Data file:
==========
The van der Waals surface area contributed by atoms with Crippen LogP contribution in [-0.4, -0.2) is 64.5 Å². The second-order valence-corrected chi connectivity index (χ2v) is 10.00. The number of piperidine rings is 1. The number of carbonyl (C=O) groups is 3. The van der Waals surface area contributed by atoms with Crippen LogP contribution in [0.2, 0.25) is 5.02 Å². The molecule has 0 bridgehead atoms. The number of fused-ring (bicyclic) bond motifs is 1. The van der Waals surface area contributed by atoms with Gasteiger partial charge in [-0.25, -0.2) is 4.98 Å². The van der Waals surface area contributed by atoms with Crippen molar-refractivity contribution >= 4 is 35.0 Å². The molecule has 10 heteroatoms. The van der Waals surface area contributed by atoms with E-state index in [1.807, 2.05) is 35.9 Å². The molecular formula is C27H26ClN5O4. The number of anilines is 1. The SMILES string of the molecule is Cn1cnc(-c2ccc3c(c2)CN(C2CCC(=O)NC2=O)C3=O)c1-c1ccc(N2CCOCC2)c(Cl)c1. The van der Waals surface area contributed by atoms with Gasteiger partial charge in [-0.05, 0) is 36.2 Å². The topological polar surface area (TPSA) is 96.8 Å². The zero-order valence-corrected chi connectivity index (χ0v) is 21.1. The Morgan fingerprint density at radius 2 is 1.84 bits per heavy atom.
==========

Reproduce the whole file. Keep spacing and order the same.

The van der Waals surface area contributed by atoms with Crippen LogP contribution in [-0.4, -0.2) is 64.5 Å². The second-order valence-corrected chi connectivity index (χ2v) is 10.00. The number of piperidine rings is 1. The number of carbonyl (C=O) groups is 3. The van der Waals surface area contributed by atoms with Crippen LogP contribution in [0.2, 0.25) is 5.02 Å². The molecule has 0 bridgehead atoms. The number of fused-ring (bicyclic) bond motifs is 1. The van der Waals surface area contributed by atoms with Gasteiger partial charge in [-0.25, -0.2) is 4.98 Å². The van der Waals surface area contributed by atoms with Crippen molar-refractivity contribution >= 4 is 35.0 Å². The molecule has 10 heteroatoms. The van der Waals surface area contributed by atoms with E-state index in [1.807, 2.05) is 35.9 Å². The molecular formula is C27H26ClN5O4. The number of anilines is 1. The SMILES string of the molecule is Cn1cnc(-c2ccc3c(c2)CN(C2CCC(=O)NC2=O)C3=O)c1-c1ccc(N2CCOCC2)c(Cl)c1. The van der Waals surface area contributed by atoms with Gasteiger partial charge in [-0.05, 0) is 36.2 Å². The topological polar surface area (TPSA) is 96.8 Å². The zero-order valence-corrected chi connectivity index (χ0v) is 21.1. The Morgan fingerprint density at radius 2 is 1.84 bits per heavy atom.